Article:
The Irish DPC has issued a draft decision against Yahoo for using cookie banner that lacks an option for users to deny ad tracking by not offering the required free choice.
Yahoo is the owner of various media properties, such as Yahoo News, Yahoo Finance, and Yahoo Sports, as well as tech media sites like Engadget, HuffPo, and Tumblr. These sites are linked to the company's online advertising business through the use of tracking cookies, which trigger cookie consent banners displaying information about ad partners and data processing purposes. However, under the GDPR, valid consent for data processing must be informed, specific, and freely given.
The investigation conducted by the Data Protection Commission (DPC) focused on transparency issues related to publications operated by Yahoo, following multiple complaints from individuals about Yahoo media sites. One of the main concerns raised was the cookie banners used on these sites, which were reported to sometimes "effectively" offer no choice to users beyond an "okay" button. This issue is particularly relevant given that the GDPR requires consent for data processing to be freely given and specific, meaning that users must have a genuine choice to accept or reject tracking.
Moreover, the current cookie banner implementation by Yahoo places the reject button on the second level of the menu, rather than alongside the "accept all" option at the top. This means that users must first click through "manage settings" before they can see the option to reject all cookies. Furthermore, the second level menu is quite long and requires scrolling, which may make it less user-friendly and raise new regulatory concerns. This revised design may be seen as failing to provide an equally simple way for users to reject tracking, which could result in further complaints and investigations by the DPC.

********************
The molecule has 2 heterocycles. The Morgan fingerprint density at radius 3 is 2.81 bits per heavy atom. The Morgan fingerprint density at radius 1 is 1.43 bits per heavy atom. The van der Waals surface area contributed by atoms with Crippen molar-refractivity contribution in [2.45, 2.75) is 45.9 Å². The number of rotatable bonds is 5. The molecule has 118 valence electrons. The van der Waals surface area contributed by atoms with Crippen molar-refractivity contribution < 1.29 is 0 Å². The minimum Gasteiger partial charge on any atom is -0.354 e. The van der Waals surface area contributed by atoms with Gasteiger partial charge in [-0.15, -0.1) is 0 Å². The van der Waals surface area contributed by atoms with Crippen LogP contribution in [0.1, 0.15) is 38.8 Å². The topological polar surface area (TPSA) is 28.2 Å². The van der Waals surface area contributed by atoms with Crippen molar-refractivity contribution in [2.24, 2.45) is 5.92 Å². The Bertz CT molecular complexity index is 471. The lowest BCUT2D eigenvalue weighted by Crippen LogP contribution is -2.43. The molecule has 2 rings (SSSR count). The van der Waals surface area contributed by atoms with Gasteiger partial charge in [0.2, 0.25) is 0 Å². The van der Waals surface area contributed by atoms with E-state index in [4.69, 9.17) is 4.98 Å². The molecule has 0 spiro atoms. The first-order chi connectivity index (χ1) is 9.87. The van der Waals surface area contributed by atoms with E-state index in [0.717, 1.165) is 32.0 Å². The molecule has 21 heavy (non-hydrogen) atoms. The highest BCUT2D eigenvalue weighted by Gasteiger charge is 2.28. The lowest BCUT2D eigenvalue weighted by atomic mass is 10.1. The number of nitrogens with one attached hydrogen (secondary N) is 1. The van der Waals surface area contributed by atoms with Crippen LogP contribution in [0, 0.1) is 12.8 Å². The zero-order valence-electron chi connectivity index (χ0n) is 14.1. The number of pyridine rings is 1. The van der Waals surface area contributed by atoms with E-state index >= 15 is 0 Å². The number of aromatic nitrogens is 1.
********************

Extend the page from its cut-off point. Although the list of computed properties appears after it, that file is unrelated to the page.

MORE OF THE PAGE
A preliminary decision has been issued following an assessment of the company's compliance with the GDPR's provisions on transparent information provision to data subjects.
Irish Data Protection Commission and Yahoo
Draft decision - Press Release
Related deceptive patterns
There are numerous ways to interfere with the visual design of a page to hide, obscure or disguise information. Visual perception can be manipulated by using small, low contrast text. Comprehension can be manipulated by creating a chaotic or overwhelming interface. User's expectations can be violated by placing important information in styles or location they would not expect.
Obstruction is a type of deceptive pattern that deliberately creates obstacles or roadblocks in the user's path, making it more difficult for them to complete a desired task or take a certain action. It is used to exhaust users and make them give up, when their goals are contrary to the business's revenue or growth objectives. It is also sometimes used to soften up users in preparation for a bigger deception. When users are frustrated or fatigued, they become more susceptible to manipulation.
Forced action involves a provider offering users something they want - but requiring them to do something in return. It may be combined with other deceptive patterns like sneaking (so users don't notice it happening) or trick wording (to make the action seem more desirable than it is). Sometimes an optional action is presented as a forced action, through the use of visual interference or trick wording. In cookie consent interfaces, forced action is sometimes carried out through "bundled consent". This involves combining multiple agreements into a single action, and making it hard or impossible for a user to selectively grant consent.
Ensures transparent information and easy access for individuals to their personal data processing, with the right to obtain a copy in a clear and common format.
Controllers must provide identity, contact details, processing purposes and legal basis, recipient information, retention period, and data subject rights when collecting personal data.
Specifies required information for data subjects when collecting personal data from other sources, including controller identity, processing purposes, personal data categories, recipients, and retention period.